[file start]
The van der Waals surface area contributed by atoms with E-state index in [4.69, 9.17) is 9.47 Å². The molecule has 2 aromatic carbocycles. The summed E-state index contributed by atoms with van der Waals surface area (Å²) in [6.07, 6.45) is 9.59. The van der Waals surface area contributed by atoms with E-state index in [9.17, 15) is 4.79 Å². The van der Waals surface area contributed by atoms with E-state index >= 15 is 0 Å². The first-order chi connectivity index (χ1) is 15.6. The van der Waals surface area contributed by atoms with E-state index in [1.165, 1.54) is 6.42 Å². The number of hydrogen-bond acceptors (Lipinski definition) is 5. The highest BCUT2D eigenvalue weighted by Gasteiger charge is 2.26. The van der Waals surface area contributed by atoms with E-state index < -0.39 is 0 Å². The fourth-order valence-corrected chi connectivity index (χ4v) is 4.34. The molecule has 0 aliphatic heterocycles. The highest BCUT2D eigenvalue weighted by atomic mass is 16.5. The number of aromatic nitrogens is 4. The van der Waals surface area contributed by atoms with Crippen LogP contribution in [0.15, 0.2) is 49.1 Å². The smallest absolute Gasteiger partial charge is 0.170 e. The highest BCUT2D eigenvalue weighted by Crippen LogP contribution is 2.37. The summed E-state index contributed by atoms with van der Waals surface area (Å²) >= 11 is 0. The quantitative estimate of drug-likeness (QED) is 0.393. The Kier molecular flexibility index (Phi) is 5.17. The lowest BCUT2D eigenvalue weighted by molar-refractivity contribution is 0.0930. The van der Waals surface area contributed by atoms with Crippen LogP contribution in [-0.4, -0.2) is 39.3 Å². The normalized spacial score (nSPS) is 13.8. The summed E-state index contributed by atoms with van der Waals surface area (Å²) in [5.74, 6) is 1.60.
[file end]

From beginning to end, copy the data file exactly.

The van der Waals surface area contributed by atoms with E-state index in [4.69, 9.17) is 9.47 Å². The molecule has 2 aromatic carbocycles. The summed E-state index contributed by atoms with van der Waals surface area (Å²) in [6.07, 6.45) is 9.59. The van der Waals surface area contributed by atoms with E-state index in [9.17, 15) is 4.79 Å². The van der Waals surface area contributed by atoms with E-state index >= 15 is 0 Å². The first-order chi connectivity index (χ1) is 15.6. The van der Waals surface area contributed by atoms with E-state index in [1.165, 1.54) is 6.42 Å². The number of hydrogen-bond acceptors (Lipinski definition) is 5. The highest BCUT2D eigenvalue weighted by Gasteiger charge is 2.26. The van der Waals surface area contributed by atoms with E-state index < -0.39 is 0 Å². The fourth-order valence-corrected chi connectivity index (χ4v) is 4.34. The molecule has 0 aliphatic heterocycles. The highest BCUT2D eigenvalue weighted by atomic mass is 16.5. The number of aromatic nitrogens is 4. The van der Waals surface area contributed by atoms with Crippen LogP contribution in [0.15, 0.2) is 49.1 Å². The smallest absolute Gasteiger partial charge is 0.170 e. The highest BCUT2D eigenvalue weighted by Crippen LogP contribution is 2.37. The summed E-state index contributed by atoms with van der Waals surface area (Å²) >= 11 is 0. The quantitative estimate of drug-likeness (QED) is 0.393. The Kier molecular flexibility index (Phi) is 5.17. The lowest BCUT2D eigenvalue weighted by molar-refractivity contribution is 0.0930. The van der Waals surface area contributed by atoms with Crippen LogP contribution in [-0.4, -0.2) is 39.3 Å². The normalized spacial score (nSPS) is 13.8. The summed E-state index contributed by atoms with van der Waals surface area (Å²) in [5.74, 6) is 1.60.